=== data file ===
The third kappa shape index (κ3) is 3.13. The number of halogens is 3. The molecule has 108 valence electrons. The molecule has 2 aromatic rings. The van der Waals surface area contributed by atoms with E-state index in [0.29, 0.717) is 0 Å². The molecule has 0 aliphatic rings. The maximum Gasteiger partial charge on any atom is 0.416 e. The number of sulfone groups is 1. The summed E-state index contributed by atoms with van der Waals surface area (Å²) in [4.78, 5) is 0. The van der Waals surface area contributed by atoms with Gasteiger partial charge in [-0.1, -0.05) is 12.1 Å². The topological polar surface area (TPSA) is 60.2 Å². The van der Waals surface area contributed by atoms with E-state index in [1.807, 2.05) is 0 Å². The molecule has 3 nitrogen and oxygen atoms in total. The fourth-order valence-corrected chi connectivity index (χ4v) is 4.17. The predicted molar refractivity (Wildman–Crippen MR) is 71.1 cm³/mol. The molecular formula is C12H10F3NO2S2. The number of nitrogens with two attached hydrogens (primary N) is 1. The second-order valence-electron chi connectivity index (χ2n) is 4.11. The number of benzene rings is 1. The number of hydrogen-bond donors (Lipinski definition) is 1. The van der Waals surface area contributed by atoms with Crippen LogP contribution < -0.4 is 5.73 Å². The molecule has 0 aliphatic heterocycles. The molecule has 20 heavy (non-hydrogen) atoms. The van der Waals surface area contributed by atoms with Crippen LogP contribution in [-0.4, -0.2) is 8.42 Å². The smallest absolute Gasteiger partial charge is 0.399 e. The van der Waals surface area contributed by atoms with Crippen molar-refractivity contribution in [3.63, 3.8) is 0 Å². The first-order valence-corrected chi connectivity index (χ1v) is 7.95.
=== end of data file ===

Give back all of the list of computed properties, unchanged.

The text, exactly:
The third kappa shape index (κ3) is 3.13. The number of halogens is 3. The molecule has 108 valence electrons. The molecule has 2 aromatic rings. The van der Waals surface area contributed by atoms with E-state index in [0.29, 0.717) is 0 Å². The molecule has 0 aliphatic rings. The maximum Gasteiger partial charge on any atom is 0.416 e. The number of sulfone groups is 1. The summed E-state index contributed by atoms with van der Waals surface area (Å²) in [4.78, 5) is 0. The van der Waals surface area contributed by atoms with Gasteiger partial charge in [-0.1, -0.05) is 12.1 Å². The topological polar surface area (TPSA) is 60.2 Å². The van der Waals surface area contributed by atoms with E-state index in [1.807, 2.05) is 0 Å². The molecule has 3 nitrogen and oxygen atoms in total. The fourth-order valence-corrected chi connectivity index (χ4v) is 4.17. The predicted molar refractivity (Wildman–Crippen MR) is 71.1 cm³/mol. The molecular formula is C12H10F3NO2S2. The number of nitrogens with two attached hydrogens (primary N) is 1. The second-order valence-electron chi connectivity index (χ2n) is 4.11. The number of benzene rings is 1. The number of hydrogen-bond donors (Lipinski definition) is 1. The van der Waals surface area contributed by atoms with Crippen LogP contribution < -0.4 is 5.73 Å². The molecule has 0 aliphatic heterocycles. The molecule has 20 heavy (non-hydrogen) atoms. The van der Waals surface area contributed by atoms with Crippen LogP contribution in [-0.4, -0.2) is 8.42 Å². The smallest absolute Gasteiger partial charge is 0.399 e. The van der Waals surface area contributed by atoms with Crippen molar-refractivity contribution in [3.63, 3.8) is 0 Å². The first-order valence-corrected chi connectivity index (χ1v) is 7.95.